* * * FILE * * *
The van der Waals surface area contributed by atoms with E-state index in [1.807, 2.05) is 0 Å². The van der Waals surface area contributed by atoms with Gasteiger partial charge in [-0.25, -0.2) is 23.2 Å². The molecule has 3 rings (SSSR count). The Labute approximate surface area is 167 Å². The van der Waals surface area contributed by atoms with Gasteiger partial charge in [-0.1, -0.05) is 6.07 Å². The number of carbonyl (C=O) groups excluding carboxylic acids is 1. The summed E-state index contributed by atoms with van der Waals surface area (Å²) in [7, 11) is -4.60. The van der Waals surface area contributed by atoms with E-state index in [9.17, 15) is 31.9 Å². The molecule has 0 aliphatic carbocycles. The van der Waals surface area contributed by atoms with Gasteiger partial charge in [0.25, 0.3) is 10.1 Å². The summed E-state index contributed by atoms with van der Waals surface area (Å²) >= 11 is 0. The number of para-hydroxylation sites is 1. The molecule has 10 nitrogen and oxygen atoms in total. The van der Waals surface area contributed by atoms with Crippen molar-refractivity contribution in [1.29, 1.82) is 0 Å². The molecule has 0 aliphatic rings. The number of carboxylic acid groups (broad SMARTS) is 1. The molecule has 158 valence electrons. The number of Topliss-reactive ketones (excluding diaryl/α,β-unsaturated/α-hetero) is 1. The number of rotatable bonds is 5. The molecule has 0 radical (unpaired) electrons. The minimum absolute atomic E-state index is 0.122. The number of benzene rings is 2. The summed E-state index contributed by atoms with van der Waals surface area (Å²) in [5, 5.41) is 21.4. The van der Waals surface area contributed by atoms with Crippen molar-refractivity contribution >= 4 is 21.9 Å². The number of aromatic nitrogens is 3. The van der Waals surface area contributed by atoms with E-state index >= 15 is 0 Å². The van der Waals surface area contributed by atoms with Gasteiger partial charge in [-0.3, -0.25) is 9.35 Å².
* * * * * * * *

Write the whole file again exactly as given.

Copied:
The van der Waals surface area contributed by atoms with E-state index in [1.807, 2.05) is 0 Å². The van der Waals surface area contributed by atoms with Gasteiger partial charge in [-0.25, -0.2) is 23.2 Å². The molecule has 3 rings (SSSR count). The Labute approximate surface area is 167 Å². The van der Waals surface area contributed by atoms with Gasteiger partial charge in [-0.1, -0.05) is 6.07 Å². The number of carbonyl (C=O) groups excluding carboxylic acids is 1. The summed E-state index contributed by atoms with van der Waals surface area (Å²) in [7, 11) is -4.60. The van der Waals surface area contributed by atoms with E-state index in [9.17, 15) is 31.9 Å². The molecule has 0 aliphatic carbocycles. The van der Waals surface area contributed by atoms with Gasteiger partial charge in [0.25, 0.3) is 10.1 Å². The summed E-state index contributed by atoms with van der Waals surface area (Å²) >= 11 is 0. The number of para-hydroxylation sites is 1. The molecule has 10 nitrogen and oxygen atoms in total. The van der Waals surface area contributed by atoms with Crippen molar-refractivity contribution in [1.29, 1.82) is 0 Å². The molecule has 0 aliphatic rings. The number of carboxylic acid groups (broad SMARTS) is 1. The molecule has 158 valence electrons. The number of Topliss-reactive ketones (excluding diaryl/α,β-unsaturated/α-hetero) is 1. The number of rotatable bonds is 5. The molecule has 0 radical (unpaired) electrons. The minimum absolute atomic E-state index is 0.122. The number of benzene rings is 2. The summed E-state index contributed by atoms with van der Waals surface area (Å²) in [5, 5.41) is 21.4. The van der Waals surface area contributed by atoms with Crippen molar-refractivity contribution >= 4 is 21.9 Å². The number of aromatic nitrogens is 3. The van der Waals surface area contributed by atoms with E-state index >= 15 is 0 Å². The van der Waals surface area contributed by atoms with Gasteiger partial charge in [-0.3, -0.25) is 9.35 Å².